We drive into Enniscorthy, where one can only walk up- or downhill. Such is the rolling southeastern landscape. The antique town center houses tightly packed shops selling stylish European shoes for a fraction of the cost at home, and everything else life demands. The Wilds stands out, a café and local artisan shop with handmade jewelry, pottery, clothing, and visual art. Surely, I need an abstract painting, herbal lotion, and a gorgeous hand-carved spatula from here.
We spend the next afternoon in nearby Castlebridge, an even smaller village. It’s home to Lowney’s Treasure Trove, a three-story collection of handsome antiques, memorabilia, and charming randomness. Lowney’s is packed but clearly organized so that searching isn’t a chore: it’s a hunt. I leave with a framed technicolor embroidered armadillo tapestry tucked under my arm.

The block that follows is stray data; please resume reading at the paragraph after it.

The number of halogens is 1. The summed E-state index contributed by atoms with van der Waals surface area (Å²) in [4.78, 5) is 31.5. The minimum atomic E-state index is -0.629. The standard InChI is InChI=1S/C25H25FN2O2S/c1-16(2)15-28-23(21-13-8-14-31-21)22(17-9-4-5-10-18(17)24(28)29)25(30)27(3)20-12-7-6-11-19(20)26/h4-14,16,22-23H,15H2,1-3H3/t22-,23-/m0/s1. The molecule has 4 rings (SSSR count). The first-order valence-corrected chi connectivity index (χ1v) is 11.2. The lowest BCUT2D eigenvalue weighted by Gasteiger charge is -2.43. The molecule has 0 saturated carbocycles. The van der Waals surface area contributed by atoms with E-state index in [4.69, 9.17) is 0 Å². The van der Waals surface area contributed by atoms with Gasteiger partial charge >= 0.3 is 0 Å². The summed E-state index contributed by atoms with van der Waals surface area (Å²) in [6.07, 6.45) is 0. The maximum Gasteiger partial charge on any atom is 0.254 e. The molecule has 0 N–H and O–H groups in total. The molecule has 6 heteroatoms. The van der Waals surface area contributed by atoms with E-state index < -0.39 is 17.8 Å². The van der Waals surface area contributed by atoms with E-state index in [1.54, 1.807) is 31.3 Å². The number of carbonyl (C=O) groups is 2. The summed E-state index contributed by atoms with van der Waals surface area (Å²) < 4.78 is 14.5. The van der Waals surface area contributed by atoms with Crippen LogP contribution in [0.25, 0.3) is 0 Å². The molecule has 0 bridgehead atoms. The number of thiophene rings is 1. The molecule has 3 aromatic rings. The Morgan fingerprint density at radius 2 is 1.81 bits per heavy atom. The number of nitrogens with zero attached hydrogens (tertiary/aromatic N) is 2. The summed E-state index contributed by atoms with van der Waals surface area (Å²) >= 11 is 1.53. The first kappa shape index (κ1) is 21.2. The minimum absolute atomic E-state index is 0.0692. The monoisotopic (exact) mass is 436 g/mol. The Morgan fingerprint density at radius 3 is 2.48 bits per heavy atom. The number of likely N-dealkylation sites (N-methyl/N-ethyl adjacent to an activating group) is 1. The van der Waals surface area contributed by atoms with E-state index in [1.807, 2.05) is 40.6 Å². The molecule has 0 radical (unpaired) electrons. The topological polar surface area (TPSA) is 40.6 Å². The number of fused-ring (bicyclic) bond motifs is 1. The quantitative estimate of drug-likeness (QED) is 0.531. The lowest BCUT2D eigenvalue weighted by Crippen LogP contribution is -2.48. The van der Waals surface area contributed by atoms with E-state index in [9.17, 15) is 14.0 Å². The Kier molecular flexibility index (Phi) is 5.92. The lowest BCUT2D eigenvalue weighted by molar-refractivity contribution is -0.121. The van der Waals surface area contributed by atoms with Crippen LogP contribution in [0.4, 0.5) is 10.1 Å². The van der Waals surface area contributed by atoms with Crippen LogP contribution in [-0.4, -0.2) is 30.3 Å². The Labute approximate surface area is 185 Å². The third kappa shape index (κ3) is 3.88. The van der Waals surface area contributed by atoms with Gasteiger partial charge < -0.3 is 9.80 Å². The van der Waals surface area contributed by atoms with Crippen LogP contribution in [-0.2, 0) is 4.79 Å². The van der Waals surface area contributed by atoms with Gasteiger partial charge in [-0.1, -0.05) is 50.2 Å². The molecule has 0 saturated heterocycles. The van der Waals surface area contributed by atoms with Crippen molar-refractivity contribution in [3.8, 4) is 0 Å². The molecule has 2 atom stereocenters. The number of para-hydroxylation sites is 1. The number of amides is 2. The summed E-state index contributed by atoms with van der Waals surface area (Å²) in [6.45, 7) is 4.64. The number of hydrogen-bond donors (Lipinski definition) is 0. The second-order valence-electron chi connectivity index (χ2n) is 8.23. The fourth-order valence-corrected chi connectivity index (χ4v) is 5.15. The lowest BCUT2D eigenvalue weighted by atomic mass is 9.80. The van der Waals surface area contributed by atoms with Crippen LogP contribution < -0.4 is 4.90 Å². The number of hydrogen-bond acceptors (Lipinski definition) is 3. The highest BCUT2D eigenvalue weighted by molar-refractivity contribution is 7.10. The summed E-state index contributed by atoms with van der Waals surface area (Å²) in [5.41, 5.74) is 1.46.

Across the street at The Porter House, I’m reacquainted with the joy of Irish bread and butter and the miracle of a proper seafood chowder at a neighborhood pub. Juicy prawns, various fish, and tasty sea creatures I can’t identify float or sink in a tiny sea of butter, cream, salt, and pepper. I’d like another, but it’s time to dash off and pick up Trina’s children from crèche, or daycare.
We head to Dublin for the weekend. On the way, we stop at Curracloe Beach. Today, a strong wind blows the fine sand into an undulating wave pattern that mirrors the gray seas and makes little lizards stop and brace themselves. The narrow seven-mile stretch of shoreline invites a contemplative walk.
This time our Dublin ambassador is Trina’s friend Niamh (sounds like “neev”), quick to give and receive a clever joke. Niamh is a creative, too, only her current project is an app for children with learning disabilities. She suggests dinner at a Yamamoto Japanese restaurant in the historic and lively George’s Street Arcade area, where the average passerby seems flawlessly hip. When I try to pace myself and skip a digestif, Niamh says frankly, “Jennifer, it’s what you do.” Okay, coffee and Bailey’s it is.